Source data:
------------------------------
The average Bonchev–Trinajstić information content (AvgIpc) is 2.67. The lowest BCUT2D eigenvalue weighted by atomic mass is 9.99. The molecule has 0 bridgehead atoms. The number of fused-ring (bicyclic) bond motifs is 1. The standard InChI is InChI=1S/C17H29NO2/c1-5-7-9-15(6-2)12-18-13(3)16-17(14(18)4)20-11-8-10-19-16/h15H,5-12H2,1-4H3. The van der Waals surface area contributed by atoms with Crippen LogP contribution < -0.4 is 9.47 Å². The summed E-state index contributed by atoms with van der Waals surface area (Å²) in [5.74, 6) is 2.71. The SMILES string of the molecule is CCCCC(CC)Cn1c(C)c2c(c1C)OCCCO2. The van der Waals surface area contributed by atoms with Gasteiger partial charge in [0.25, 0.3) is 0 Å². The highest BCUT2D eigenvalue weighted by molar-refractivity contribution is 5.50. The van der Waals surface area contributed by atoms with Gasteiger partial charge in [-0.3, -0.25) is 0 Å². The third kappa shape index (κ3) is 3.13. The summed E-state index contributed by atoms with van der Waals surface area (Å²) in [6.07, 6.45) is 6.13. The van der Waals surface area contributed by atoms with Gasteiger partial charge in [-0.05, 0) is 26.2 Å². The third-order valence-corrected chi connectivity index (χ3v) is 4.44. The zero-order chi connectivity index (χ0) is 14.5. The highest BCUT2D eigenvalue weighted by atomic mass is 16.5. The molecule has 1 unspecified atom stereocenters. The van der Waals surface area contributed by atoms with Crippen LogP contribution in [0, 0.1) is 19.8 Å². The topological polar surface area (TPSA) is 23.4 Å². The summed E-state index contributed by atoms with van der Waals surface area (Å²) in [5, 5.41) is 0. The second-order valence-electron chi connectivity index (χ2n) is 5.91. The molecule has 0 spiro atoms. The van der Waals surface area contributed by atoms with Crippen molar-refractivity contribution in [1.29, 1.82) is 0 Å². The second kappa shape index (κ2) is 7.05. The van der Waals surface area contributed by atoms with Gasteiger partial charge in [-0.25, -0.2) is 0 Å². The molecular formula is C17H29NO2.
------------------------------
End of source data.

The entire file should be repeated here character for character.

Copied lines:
The average Bonchev–Trinajstić information content (AvgIpc) is 2.67. The lowest BCUT2D eigenvalue weighted by atomic mass is 9.99. The molecule has 0 bridgehead atoms. The number of fused-ring (bicyclic) bond motifs is 1. The standard InChI is InChI=1S/C17H29NO2/c1-5-7-9-15(6-2)12-18-13(3)16-17(14(18)4)20-11-8-10-19-16/h15H,5-12H2,1-4H3. The van der Waals surface area contributed by atoms with Crippen LogP contribution < -0.4 is 9.47 Å². The summed E-state index contributed by atoms with van der Waals surface area (Å²) in [5.74, 6) is 2.71. The SMILES string of the molecule is CCCCC(CC)Cn1c(C)c2c(c1C)OCCCO2. The van der Waals surface area contributed by atoms with Gasteiger partial charge in [0.25, 0.3) is 0 Å². The highest BCUT2D eigenvalue weighted by molar-refractivity contribution is 5.50. The van der Waals surface area contributed by atoms with Gasteiger partial charge in [-0.3, -0.25) is 0 Å². The third kappa shape index (κ3) is 3.13. The summed E-state index contributed by atoms with van der Waals surface area (Å²) in [6.07, 6.45) is 6.13. The van der Waals surface area contributed by atoms with Gasteiger partial charge in [-0.05, 0) is 26.2 Å². The third-order valence-corrected chi connectivity index (χ3v) is 4.44. The zero-order chi connectivity index (χ0) is 14.5. The highest BCUT2D eigenvalue weighted by atomic mass is 16.5. The molecule has 1 unspecified atom stereocenters. The van der Waals surface area contributed by atoms with Crippen LogP contribution in [0, 0.1) is 19.8 Å². The topological polar surface area (TPSA) is 23.4 Å². The summed E-state index contributed by atoms with van der Waals surface area (Å²) in [5, 5.41) is 0. The second-order valence-electron chi connectivity index (χ2n) is 5.91. The molecule has 0 spiro atoms. The van der Waals surface area contributed by atoms with Crippen molar-refractivity contribution in [1.29, 1.82) is 0 Å². The second kappa shape index (κ2) is 7.05. The van der Waals surface area contributed by atoms with Gasteiger partial charge in [-0.25, -0.2) is 0 Å². The molecular formula is C17H29NO2.